But it’s a challenge that a group of youngsters at the Oxford Cycle Workshop co-op have risen to and the bikes have been built and auctioned off with proceeds being used to help the co-operative expand its work with young people.
OCW was one of three social enterprises — and the only co-op — chosen to take part in the auction. The other two enterprises were Bikeworks of London and Edinburgh’s The Bike Station whose celebrity clients included designer Wayne Hemingway and television presenter Dawn Porter.
The Oxford Cycle Workshop is a workers’ co-operative, which works hand-in-hand with its partner OCW Training, which teaches a team of youngsters about building bikes.
The current team of eight apprentices, all aged between 17 and 21, have been working within the co-operative since March, and according to co-op member Dan Harris, the bike building project was the perfect opportunity for them.
“We were contacted by the Bike Week organisers and asked if, as a social enterprise working with young people, we’d get involved and build the bikes. We were delighted and even more so when we found out the identity of our bike designers. The young people have been working towards a level two NVQ in bicycle maintenance so the opportunity from Bike Week came at the perfect time.”
Both Sir Alan and Victoria Pendleton provided the co-operative with drawings and then the team of apprentices, working under the guidance of co-op member Sean Buckley, set about turning drawings into real life bikes.
For a man more associated with private jets and expensive cars, Sir Alan’s design was far from extravagant — although he did seem to be insisting on having two water bottles attached to the bike. Victoria Pendleton’s ideas were far more sleek and graceful.
Since completion — and prior to auction — the bikes have been displayed at London’s Transport Museum. Members of the co-operative were planning to take the young people to London for last week’s auction, but it was unclear whether they would get to meet their celebrity designers — or what they think of the bikes created for them.
Dan Harris is however certain that both would be impressed, not just by the finished results but by the work that went into creating them.
“The young people absolutely loved doing it. Considering some of them have just come out of school and they’ve struggled to find work, they’ve all been incredible. They were so eager to get their teeth into something and this project was perfect. They worked super hard, giving up their lunch hours and doing whatever it took to get the job done.”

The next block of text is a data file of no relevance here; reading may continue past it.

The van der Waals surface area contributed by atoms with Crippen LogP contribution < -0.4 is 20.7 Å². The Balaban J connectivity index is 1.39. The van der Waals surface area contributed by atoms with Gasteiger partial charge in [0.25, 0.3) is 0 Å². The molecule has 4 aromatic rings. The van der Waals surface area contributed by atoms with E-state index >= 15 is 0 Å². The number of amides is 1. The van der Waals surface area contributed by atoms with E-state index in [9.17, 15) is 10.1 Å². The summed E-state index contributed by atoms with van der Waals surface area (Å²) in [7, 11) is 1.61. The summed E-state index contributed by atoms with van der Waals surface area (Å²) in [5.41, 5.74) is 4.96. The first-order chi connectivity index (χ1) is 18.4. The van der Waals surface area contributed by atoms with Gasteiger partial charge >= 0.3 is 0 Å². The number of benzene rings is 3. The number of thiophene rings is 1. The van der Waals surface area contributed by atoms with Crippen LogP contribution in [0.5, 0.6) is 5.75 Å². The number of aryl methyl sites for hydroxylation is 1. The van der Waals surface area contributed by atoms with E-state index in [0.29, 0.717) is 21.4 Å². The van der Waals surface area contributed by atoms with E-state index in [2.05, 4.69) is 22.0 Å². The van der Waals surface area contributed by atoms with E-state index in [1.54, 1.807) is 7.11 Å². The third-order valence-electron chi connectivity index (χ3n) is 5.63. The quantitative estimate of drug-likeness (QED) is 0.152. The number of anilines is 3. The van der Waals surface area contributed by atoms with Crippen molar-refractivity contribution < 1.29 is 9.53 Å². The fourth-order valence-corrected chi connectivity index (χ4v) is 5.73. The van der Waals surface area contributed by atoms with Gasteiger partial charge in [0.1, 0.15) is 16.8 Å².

And the benefits have been felt not just by the young people, but the rest of the co-operative: “It’s been very exciting in terms of adding value to our business. They’ve brought their own creativity and energy to the co-operative and it’s been an absolute pleasure to work with them.”
The co-operative nature of the business is something that the young people have been aware of since day one.
“That’s been really important to us, to show the young people our co-operative status and what that means in practice. Like anyone coming in to work at a co-operative for the first time, it can take a bit of getting used to, wondering who the boss is, but then suddenly the penny just drops.
“It’s been wonderful to be able to expose the young people to our way of working from day one — and they’ve seen how we communicate with each other and how we all take on responsibilities, and share rewards.
“Before every staff meeting we’ve had a separate meeting with the young people so they can contribute or get anything off their chests.”
And unlike Sir Alan in his television role, the Oxford Cycle Workshop hopes to be able to offer opportunities to most, if not all, of the apprentices.
“We are certainly looking to keep them with us if we can as they are all completely employable,” says Dan Harris. “We are keen to offer jobs to as many as possible but we’ve also had inquiries already from other bike shops in Oxford who are crying out for talented bike mechanics so hopefully they all have a very secure future.”
The same seems true of the co-operative. After a difficult winter — cycling is less attractive in deep snow — the co-operative has enjoyed a “cracking” spring and is already looking beyond the summer and gearing itself up for the new intake of students to the city.